"The Ontario Government says it is confident that broader public sector partners can work together to control wage and benefit costs while protecting services. Municipalities are not. Current economic conditions have not prevented interest arbitrators from awarding extremely high wage and benefit increases for emergency service employees. These increases will continue without changes to Provincial legislation - and four attempts to balance the system have failed in the past 12 months."
Ontario Budget Analysis
2008 Upload Agreement
The 2013 Ontario Budget would honour the 2008 Provincial Municipal Fiscal and Service Delivery Review agreement to upload Provincial social service and court security costs from the municipal property tax base.
The 2013 Ontario Budget's commitment to infrastructure investment will make Ontario communities safer, more competitive and more prosperous.
Ontario's joint 2008 Provincial Municipal Fiscal and Service Delivery Review (PMFSDR) showed that Ontario would need $6 billion in news infrastructure investment every year for 10 years to address our province's infrastructure deficit.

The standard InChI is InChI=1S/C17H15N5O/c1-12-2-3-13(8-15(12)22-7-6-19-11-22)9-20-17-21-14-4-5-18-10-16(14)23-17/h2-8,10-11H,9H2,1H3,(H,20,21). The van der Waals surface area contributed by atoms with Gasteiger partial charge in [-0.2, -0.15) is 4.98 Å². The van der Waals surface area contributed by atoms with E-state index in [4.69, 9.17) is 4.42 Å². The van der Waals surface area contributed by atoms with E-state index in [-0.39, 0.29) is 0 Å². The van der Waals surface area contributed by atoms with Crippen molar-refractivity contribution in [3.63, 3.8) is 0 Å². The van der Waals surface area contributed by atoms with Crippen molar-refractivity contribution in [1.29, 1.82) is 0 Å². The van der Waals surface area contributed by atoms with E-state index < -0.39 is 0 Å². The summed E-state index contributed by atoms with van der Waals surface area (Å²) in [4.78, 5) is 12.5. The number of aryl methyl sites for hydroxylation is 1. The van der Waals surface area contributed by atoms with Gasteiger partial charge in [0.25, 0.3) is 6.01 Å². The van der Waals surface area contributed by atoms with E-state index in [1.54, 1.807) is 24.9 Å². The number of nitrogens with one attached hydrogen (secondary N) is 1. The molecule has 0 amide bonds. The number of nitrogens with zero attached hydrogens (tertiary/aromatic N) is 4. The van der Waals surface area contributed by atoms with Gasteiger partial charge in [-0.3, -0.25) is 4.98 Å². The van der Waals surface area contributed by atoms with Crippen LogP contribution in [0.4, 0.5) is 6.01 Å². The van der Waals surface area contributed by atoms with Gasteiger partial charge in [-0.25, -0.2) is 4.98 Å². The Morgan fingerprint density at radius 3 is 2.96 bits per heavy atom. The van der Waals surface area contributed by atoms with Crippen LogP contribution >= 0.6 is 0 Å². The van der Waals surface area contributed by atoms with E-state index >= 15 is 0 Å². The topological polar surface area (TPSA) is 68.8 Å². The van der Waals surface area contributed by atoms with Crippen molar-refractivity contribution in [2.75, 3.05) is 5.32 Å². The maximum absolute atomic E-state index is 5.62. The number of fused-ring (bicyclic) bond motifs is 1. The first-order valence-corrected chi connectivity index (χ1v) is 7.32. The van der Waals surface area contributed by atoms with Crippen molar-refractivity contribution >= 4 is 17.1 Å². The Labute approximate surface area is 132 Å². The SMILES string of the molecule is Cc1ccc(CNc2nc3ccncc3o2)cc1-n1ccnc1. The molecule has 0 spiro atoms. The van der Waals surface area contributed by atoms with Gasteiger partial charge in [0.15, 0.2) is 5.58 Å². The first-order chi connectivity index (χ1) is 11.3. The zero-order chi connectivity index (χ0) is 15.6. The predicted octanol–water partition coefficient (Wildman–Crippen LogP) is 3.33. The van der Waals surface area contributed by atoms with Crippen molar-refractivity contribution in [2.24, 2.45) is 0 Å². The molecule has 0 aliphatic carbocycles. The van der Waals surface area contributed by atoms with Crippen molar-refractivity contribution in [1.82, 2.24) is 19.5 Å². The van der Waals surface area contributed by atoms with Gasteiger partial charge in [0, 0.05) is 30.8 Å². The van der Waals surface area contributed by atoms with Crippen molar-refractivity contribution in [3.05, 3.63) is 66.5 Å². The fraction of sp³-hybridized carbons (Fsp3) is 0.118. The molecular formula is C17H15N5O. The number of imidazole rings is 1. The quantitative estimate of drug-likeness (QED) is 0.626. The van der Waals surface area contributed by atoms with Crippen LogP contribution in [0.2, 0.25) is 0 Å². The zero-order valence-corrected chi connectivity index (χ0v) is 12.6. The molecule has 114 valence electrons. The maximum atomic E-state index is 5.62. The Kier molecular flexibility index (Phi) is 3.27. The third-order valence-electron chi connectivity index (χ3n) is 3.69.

As part of its response to this demand, the Ontario Government agreed to upload Provincial social service and court security costs from the municipal property tax base over a 10 year period. The Ontario Government has consistently honoured this agreement and the commitment has allowed municipalities to focus on core municipal programs and services, and to better address their infrastructure demands.
Ontario municipalities own more infrastructure than any other order of Government - Federal, Provincial or Municipal - yet the municipal tax base limited. Ontario municipalities receive about 9 cents of every tax dollars. This is not sufficient to meet their infrastructure needs. All three orders of government need to work together to meet Ontario's infrastructure demands.